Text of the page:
Carla (yay!) answers the phone with "Francis residence (boo)," and it's Glen, who lies that his name is "Stanley" and he has a question about homework. Sally takes the phone, and after hearing that Glen intends the call to be private, walks into the living room, at which point Glen tells her he's down the street at his mom's old place. He goes on to ask her why she hasn't moved, and Sally says she doesn't know, but she really hates it there now, as every time she goes around a corner, she hopes to see her dad and is disappointed. Glen, with that special kind of sympathy only a sociopath could muster, says he's sorry, but while her parents aren't going to get back together, he promises her that one day, Betty and Henry will wake up and want to move. "You'll see." After they disconnect, Carla asks who Stanley is, but Sally merely replies, "A boy." Carla's knowing smile suggests she believes "Stanley" is a simple, normal crush, and I used to think she was almost omniscient, but girl, please.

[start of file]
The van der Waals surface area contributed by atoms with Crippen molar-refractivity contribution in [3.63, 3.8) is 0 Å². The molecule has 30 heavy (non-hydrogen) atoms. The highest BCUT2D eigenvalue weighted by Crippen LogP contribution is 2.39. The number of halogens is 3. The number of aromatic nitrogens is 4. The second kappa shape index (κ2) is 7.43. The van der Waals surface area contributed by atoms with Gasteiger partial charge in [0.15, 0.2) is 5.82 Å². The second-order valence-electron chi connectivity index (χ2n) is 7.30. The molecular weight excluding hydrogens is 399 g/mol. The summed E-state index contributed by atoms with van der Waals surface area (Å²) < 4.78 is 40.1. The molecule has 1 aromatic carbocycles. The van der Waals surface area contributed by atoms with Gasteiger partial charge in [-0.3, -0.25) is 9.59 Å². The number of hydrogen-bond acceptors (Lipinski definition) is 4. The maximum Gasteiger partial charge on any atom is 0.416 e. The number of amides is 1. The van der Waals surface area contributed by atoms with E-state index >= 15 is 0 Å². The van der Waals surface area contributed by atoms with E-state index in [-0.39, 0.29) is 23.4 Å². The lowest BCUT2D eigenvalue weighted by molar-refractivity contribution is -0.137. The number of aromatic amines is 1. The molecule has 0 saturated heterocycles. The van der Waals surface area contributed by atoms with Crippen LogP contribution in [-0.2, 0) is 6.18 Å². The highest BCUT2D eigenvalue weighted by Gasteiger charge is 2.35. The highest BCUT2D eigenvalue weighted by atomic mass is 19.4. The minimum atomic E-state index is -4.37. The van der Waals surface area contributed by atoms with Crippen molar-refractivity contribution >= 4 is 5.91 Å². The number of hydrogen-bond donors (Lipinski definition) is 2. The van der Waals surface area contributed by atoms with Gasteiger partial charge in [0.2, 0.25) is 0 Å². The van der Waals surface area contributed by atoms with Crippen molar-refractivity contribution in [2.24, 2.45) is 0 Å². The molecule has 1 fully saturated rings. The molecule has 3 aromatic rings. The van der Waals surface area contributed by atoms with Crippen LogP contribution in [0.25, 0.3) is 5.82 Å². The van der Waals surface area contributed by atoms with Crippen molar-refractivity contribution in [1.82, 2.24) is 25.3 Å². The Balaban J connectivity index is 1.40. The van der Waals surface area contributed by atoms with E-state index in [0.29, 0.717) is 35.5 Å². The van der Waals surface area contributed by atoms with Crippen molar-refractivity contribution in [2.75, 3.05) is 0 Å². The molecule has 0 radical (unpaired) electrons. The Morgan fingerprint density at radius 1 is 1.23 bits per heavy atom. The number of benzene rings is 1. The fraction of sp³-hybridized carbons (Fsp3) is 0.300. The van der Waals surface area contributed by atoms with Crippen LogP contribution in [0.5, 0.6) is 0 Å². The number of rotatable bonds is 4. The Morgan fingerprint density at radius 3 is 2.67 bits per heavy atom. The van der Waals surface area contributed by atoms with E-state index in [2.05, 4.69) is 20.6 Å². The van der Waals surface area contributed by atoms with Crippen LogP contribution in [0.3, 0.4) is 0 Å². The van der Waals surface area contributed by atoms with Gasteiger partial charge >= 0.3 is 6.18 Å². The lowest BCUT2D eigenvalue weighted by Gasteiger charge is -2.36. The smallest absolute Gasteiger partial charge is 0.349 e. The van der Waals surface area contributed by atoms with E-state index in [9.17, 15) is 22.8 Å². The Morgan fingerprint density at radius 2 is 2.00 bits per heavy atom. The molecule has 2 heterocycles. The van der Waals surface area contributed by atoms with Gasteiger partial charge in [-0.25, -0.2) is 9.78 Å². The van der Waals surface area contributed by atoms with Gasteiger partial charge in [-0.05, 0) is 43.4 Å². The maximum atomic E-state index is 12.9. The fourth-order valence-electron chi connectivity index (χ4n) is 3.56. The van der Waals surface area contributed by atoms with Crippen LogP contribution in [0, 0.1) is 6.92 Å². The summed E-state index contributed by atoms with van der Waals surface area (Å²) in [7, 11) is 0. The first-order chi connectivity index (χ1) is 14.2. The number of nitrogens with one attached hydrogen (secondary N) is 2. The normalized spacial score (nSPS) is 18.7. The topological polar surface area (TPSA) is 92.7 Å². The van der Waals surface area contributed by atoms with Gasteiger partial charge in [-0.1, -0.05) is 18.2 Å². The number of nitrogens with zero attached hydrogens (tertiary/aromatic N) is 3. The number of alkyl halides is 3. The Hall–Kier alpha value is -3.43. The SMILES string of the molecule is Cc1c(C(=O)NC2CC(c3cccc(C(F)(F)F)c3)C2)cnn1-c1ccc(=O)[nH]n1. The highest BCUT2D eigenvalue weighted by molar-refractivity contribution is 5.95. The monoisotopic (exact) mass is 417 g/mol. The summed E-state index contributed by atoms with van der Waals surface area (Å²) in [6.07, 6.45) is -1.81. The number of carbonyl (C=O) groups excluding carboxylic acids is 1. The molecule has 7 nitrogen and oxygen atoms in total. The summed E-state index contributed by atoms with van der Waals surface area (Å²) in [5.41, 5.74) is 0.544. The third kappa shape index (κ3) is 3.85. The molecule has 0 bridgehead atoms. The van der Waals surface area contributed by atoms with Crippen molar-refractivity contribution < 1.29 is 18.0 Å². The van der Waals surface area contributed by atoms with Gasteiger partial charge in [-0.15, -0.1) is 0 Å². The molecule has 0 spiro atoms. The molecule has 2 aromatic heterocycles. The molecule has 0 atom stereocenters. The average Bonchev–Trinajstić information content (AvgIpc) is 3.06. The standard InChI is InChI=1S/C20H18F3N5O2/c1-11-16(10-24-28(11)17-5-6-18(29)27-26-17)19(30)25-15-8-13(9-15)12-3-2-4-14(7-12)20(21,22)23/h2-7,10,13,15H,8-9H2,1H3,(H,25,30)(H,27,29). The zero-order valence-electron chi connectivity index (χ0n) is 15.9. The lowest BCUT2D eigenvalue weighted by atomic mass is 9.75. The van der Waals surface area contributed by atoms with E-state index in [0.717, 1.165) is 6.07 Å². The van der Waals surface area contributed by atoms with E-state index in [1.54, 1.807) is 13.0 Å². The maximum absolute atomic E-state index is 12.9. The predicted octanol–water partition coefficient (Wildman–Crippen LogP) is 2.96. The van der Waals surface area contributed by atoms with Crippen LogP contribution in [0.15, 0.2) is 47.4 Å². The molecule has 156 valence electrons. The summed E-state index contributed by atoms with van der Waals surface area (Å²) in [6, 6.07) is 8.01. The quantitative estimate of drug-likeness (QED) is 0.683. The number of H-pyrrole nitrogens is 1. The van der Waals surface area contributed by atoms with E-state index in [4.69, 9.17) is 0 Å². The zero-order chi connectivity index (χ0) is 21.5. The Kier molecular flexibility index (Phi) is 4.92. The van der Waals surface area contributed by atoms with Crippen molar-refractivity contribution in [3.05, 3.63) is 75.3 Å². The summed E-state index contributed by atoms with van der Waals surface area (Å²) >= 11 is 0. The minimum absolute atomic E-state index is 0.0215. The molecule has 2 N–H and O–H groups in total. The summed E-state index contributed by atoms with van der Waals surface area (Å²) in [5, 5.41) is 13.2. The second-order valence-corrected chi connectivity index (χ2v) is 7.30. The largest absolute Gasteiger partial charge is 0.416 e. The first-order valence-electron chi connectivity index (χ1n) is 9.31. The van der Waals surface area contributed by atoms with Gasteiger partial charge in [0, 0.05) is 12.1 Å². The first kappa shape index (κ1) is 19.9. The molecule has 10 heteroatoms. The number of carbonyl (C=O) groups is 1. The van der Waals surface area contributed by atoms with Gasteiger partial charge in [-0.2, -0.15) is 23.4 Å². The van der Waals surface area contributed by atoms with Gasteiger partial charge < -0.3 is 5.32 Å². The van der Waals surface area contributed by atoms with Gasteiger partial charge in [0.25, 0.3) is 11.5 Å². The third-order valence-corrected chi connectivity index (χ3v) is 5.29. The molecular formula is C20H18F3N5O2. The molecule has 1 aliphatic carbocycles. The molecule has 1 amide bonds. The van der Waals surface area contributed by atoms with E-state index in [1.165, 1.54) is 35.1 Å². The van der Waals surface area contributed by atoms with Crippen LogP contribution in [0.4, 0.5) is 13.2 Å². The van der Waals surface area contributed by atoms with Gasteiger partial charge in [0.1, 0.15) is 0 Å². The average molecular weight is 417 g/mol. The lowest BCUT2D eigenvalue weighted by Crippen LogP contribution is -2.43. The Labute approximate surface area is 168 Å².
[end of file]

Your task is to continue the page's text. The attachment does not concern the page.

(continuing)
In the SCDP conference room, the principals are entertaining a pitch from a consumer-research company, one of whose representatives is apparently an old friend of Bertram's. Said rep babbles a bit about the quality of their consumer evaluations before turning it over to a blonde woman, "Dr. Faye Miller," whom he credits with helping to develop the standard for feminine hygiene ads -- "the carefree gal in white pants." If you want your day brightened, indulge me and go back and check out the reaction shots from Joan and Peggy. Dr. Miller, however, offers some welcome self-deprecating humor before handing out a questionnaire she explains is their tool for assessing what subjects will provide the best market research. She also encourages everyone to take a cookie from a jar on the table, but Harry, whose sunburn at least has turned to tan, asks what it means if they refuse. Dr. Miller: "That you're a psychopath." I'm starting to like her. Moving on from such pointless things as Harry Crane, she further explains that the questions are designed to get at what subjects actually want, rather than what they say they do, and gives an example -- "How would you describe your father?" She goes on to add that no matter what the response, the question creates a level of intimacy for the next one, but Don's way too immersed in thoughts of how to sum up Archibald Whitman ("belt-wielding" comes to mind) to notice. Everyone gets started (Harry dorkily covering his answers with his hand; I guess he's the only joke character now that Paul's gone), but Don, after sharing a knowing look with Peggy, gets up and takes his leave by way of explaining that he has an appointment. Dr. Miller watches him go, but what she's thinking is anyone's guess. For now.